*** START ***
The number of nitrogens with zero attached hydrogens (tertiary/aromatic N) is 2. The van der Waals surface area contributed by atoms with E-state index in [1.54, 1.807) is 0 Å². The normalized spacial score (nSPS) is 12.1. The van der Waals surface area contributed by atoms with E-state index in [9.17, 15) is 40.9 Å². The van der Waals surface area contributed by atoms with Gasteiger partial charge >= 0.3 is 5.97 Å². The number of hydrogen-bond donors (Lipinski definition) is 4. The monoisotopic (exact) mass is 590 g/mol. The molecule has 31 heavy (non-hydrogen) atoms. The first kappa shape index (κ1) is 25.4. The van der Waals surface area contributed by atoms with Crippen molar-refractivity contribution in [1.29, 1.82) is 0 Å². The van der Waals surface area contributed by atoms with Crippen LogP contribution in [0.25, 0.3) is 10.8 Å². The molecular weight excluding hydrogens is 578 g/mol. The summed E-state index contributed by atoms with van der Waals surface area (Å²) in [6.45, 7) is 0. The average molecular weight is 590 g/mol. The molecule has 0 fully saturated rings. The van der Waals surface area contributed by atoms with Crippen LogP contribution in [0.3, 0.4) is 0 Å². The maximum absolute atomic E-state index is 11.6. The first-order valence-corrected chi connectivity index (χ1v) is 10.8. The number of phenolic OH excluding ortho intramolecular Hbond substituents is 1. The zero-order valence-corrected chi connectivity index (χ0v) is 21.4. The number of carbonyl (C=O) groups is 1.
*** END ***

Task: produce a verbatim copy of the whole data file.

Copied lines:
The number of nitrogens with zero attached hydrogens (tertiary/aromatic N) is 2. The van der Waals surface area contributed by atoms with E-state index in [1.54, 1.807) is 0 Å². The normalized spacial score (nSPS) is 12.1. The van der Waals surface area contributed by atoms with E-state index in [9.17, 15) is 40.9 Å². The van der Waals surface area contributed by atoms with Gasteiger partial charge >= 0.3 is 5.97 Å². The number of hydrogen-bond donors (Lipinski definition) is 4. The monoisotopic (exact) mass is 590 g/mol. The molecule has 31 heavy (non-hydrogen) atoms. The first kappa shape index (κ1) is 25.4. The van der Waals surface area contributed by atoms with Crippen molar-refractivity contribution in [1.29, 1.82) is 0 Å². The van der Waals surface area contributed by atoms with Crippen LogP contribution in [0.25, 0.3) is 10.8 Å². The molecular weight excluding hydrogens is 578 g/mol. The summed E-state index contributed by atoms with van der Waals surface area (Å²) in [6.45, 7) is 0. The average molecular weight is 590 g/mol. The molecule has 0 fully saturated rings. The van der Waals surface area contributed by atoms with Crippen LogP contribution in [0.3, 0.4) is 0 Å². The maximum absolute atomic E-state index is 11.6. The first-order valence-corrected chi connectivity index (χ1v) is 10.8. The number of phenolic OH excluding ortho intramolecular Hbond substituents is 1. The zero-order valence-corrected chi connectivity index (χ0v) is 21.4. The number of carbonyl (C=O) groups is 1.